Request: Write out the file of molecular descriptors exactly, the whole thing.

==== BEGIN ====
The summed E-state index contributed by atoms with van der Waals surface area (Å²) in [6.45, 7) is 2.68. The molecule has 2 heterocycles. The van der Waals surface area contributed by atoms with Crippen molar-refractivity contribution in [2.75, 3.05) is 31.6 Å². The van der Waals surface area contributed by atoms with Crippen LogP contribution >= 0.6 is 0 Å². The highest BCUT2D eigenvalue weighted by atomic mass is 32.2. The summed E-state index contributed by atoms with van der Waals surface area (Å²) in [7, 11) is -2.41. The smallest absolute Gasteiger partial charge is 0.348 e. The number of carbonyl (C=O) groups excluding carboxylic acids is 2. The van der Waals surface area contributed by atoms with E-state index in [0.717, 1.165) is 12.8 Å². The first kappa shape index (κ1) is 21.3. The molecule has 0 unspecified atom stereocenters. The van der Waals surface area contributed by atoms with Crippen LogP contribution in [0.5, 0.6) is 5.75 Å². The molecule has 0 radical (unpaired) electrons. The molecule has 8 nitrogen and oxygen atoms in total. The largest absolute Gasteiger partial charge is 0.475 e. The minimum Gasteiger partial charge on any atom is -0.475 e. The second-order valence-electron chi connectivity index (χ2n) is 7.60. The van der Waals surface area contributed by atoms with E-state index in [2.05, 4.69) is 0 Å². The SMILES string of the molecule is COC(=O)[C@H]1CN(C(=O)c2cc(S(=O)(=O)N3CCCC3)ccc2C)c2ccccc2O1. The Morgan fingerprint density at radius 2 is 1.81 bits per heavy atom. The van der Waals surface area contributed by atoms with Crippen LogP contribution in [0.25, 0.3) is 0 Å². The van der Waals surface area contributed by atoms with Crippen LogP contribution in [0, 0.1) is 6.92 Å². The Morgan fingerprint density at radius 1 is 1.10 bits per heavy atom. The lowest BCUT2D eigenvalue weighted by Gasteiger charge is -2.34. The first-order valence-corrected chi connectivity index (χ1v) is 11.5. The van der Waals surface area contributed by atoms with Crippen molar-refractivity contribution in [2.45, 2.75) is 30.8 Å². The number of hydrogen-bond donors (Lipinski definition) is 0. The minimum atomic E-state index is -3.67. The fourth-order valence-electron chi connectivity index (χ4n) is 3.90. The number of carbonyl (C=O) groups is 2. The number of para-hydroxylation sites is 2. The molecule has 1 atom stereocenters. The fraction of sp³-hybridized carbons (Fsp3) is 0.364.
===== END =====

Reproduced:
The summed E-state index contributed by atoms with van der Waals surface area (Å²) in [6.45, 7) is 2.68. The molecule has 2 heterocycles. The van der Waals surface area contributed by atoms with Crippen molar-refractivity contribution in [2.75, 3.05) is 31.6 Å². The van der Waals surface area contributed by atoms with Crippen LogP contribution >= 0.6 is 0 Å². The highest BCUT2D eigenvalue weighted by atomic mass is 32.2. The summed E-state index contributed by atoms with van der Waals surface area (Å²) in [7, 11) is -2.41. The smallest absolute Gasteiger partial charge is 0.348 e. The number of carbonyl (C=O) groups excluding carboxylic acids is 2. The van der Waals surface area contributed by atoms with E-state index in [0.717, 1.165) is 12.8 Å². The first kappa shape index (κ1) is 21.3. The molecule has 0 unspecified atom stereocenters. The van der Waals surface area contributed by atoms with Crippen LogP contribution in [0.5, 0.6) is 5.75 Å². The molecule has 0 radical (unpaired) electrons. The molecule has 8 nitrogen and oxygen atoms in total. The largest absolute Gasteiger partial charge is 0.475 e. The minimum Gasteiger partial charge on any atom is -0.475 e. The second-order valence-electron chi connectivity index (χ2n) is 7.60. The van der Waals surface area contributed by atoms with E-state index in [2.05, 4.69) is 0 Å². The SMILES string of the molecule is COC(=O)[C@H]1CN(C(=O)c2cc(S(=O)(=O)N3CCCC3)ccc2C)c2ccccc2O1. The Morgan fingerprint density at radius 2 is 1.81 bits per heavy atom. The van der Waals surface area contributed by atoms with Crippen LogP contribution in [0.25, 0.3) is 0 Å². The van der Waals surface area contributed by atoms with Crippen LogP contribution in [0, 0.1) is 6.92 Å². The Morgan fingerprint density at radius 1 is 1.10 bits per heavy atom. The lowest BCUT2D eigenvalue weighted by Gasteiger charge is -2.34. The first-order valence-corrected chi connectivity index (χ1v) is 11.5. The van der Waals surface area contributed by atoms with Crippen molar-refractivity contribution in [2.45, 2.75) is 30.8 Å². The number of hydrogen-bond donors (Lipinski definition) is 0. The minimum atomic E-state index is -3.67. The fourth-order valence-electron chi connectivity index (χ4n) is 3.90. The number of carbonyl (C=O) groups is 2. The number of para-hydroxylation sites is 2. The molecule has 1 atom stereocenters. The fraction of sp³-hybridized carbons (Fsp3) is 0.364.